Regulators allowed Huobi and others to stick around and operate in a grey area.
They were interested in learning more about these businesses and keeping an eye on them, but it looks like “they ran out of patience,” one of the sources said.
Huobi in particular reportedly had a close relationship with China’s central bank, starting around the time of the 2017 ban.
But the exchange received a notice in May 2021 warning that regulation would be tightened further, another one of the people said.
The tides turn
Also in May, the State Council of China called for the country’s top regulators to carry out a sweeping ban on crypto trading and mining, citing financial and environmental concerns. The clampdown intensified over the next few months, culminating with the comprehensive policy plan released on Friday.
But as recently as late July, leverage trading was still available to Huobi’s Chinese users without a VPN, a tool commonly used to bypass China’s Great Firewall, two users told CoinDesk.
Also in June, BTC China announced it was closing down its trading operations and OKEx-affiliated exchange OKCoin shut down a Beijing corporate entity.
In July, while Huobi’s migration was underway, the exchange dissolved its own Beijing-based entity, explaining that it was not in use any more. Mining public disclosures, long-time Chinese reporter Colin Wu tweeted that Huobi hoped to move to Singapore.
China’s National Enterprise Information Disclosure System shows that China’s largest exchange, Huobi, applied for the cancellation of its most important Chinese company on July 22. OKEx also cancelled its Chinese company in June. They hope to move overseas, especially Singapore. pic.twitter.com/hJgYpwrdHp
— Wu Blockchain (@WuBlockchain) July 27, 2021
On July 31 the PBoC said it would continue its hardline stance on crypto trading in the second half of the year.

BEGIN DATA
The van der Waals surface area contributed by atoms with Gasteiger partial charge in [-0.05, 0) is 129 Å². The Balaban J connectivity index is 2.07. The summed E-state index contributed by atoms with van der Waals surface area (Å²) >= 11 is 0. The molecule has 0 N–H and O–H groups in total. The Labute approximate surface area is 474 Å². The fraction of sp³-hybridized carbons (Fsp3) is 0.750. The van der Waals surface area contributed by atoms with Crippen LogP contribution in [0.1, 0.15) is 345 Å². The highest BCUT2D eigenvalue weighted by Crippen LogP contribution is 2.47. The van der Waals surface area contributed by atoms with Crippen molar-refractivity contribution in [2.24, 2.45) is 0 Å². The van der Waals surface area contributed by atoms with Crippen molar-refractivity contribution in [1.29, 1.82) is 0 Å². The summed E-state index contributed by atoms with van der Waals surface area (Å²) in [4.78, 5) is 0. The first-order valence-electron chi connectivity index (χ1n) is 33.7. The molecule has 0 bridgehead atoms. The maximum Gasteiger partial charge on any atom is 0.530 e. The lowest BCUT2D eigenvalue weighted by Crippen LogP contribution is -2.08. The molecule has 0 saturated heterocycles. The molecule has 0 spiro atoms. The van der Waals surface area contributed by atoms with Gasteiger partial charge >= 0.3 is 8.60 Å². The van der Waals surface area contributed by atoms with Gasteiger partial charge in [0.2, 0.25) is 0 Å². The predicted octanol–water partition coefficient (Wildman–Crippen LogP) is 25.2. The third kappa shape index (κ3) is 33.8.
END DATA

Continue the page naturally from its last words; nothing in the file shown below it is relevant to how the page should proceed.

About a month later, the central bank said it had completed the “rectification” of illicit crypto transactions.
When Huobi started moving its staff overseas in May, it still seemed to be a long way from meeting its global aspirations.
The effort after the 2017 crackdown to become a company with global revenue by attracting more non-Chinese customers and organizing overseas offices had mixed results. Two people with direct knowledge of Huobi’s expansion following the 2017 ban described a dysfunctional process.
Huobi hired plenty of local staff in new markets, but decision-making remained firmly with managers at headquarters in Beijing, who often didn’t understand local conditions, the people said.
Many of the company’s top executives don’t speak English, the sources said. This made communication with offices outside China difficult.
A Huobi spokesperson would not directly respond to these claims, but said the company has made “substantial progress” in its “global growth strategy” over the past few years.
The representative said that Huobi’s “business scope covers 140 countries across five continents,” and that it counts over 1,000 employees worldwide.
Outside China, the lack of a common language was detrimental to organizational cohesion, one of the people said.
Huobi branches in Japan and Korea found more success in part because their CEOs spoke Chinese and could better communicate with management in Beijing, the source said.
Because of the importance of local, personal relationships, Huobi is unlikely ever to move fully out of China, the former employee said.
The exchange’s C-suite is barred from leaving the country, according to the Wall Street Journal. As a result, the executives’ direct reports also have to stay in the country to maintain their relationship with their bosses, one source said.